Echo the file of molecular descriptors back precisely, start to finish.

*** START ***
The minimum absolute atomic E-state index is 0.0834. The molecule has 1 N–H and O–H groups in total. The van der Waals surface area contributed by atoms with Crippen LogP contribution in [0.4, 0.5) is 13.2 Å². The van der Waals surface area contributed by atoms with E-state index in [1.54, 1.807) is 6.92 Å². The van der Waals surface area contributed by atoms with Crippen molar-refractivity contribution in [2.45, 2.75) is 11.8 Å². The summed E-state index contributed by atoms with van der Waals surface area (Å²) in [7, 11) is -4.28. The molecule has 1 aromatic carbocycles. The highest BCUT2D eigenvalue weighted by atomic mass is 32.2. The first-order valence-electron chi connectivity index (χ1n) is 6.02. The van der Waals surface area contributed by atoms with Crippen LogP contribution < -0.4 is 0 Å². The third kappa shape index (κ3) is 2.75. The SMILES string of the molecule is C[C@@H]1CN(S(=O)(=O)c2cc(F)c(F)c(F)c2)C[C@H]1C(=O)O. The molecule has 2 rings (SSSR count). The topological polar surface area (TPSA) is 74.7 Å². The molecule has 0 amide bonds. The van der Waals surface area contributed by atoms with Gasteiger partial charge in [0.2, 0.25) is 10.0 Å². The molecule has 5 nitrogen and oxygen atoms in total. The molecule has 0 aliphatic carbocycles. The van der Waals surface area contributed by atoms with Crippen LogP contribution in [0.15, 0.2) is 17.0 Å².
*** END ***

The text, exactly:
The minimum absolute atomic E-state index is 0.0834. The molecule has 1 N–H and O–H groups in total. The van der Waals surface area contributed by atoms with Crippen LogP contribution in [0.4, 0.5) is 13.2 Å². The van der Waals surface area contributed by atoms with E-state index in [1.54, 1.807) is 6.92 Å². The van der Waals surface area contributed by atoms with Crippen molar-refractivity contribution in [2.45, 2.75) is 11.8 Å². The summed E-state index contributed by atoms with van der Waals surface area (Å²) in [7, 11) is -4.28. The molecule has 1 aromatic carbocycles. The highest BCUT2D eigenvalue weighted by atomic mass is 32.2. The first-order valence-electron chi connectivity index (χ1n) is 6.02. The van der Waals surface area contributed by atoms with Crippen LogP contribution < -0.4 is 0 Å². The third kappa shape index (κ3) is 2.75. The SMILES string of the molecule is C[C@@H]1CN(S(=O)(=O)c2cc(F)c(F)c(F)c2)C[C@H]1C(=O)O. The molecule has 2 rings (SSSR count). The topological polar surface area (TPSA) is 74.7 Å². The molecule has 0 amide bonds. The van der Waals surface area contributed by atoms with Gasteiger partial charge in [0.2, 0.25) is 10.0 Å². The molecule has 5 nitrogen and oxygen atoms in total. The molecule has 0 aliphatic carbocycles. The van der Waals surface area contributed by atoms with Crippen LogP contribution in [0.15, 0.2) is 17.0 Å².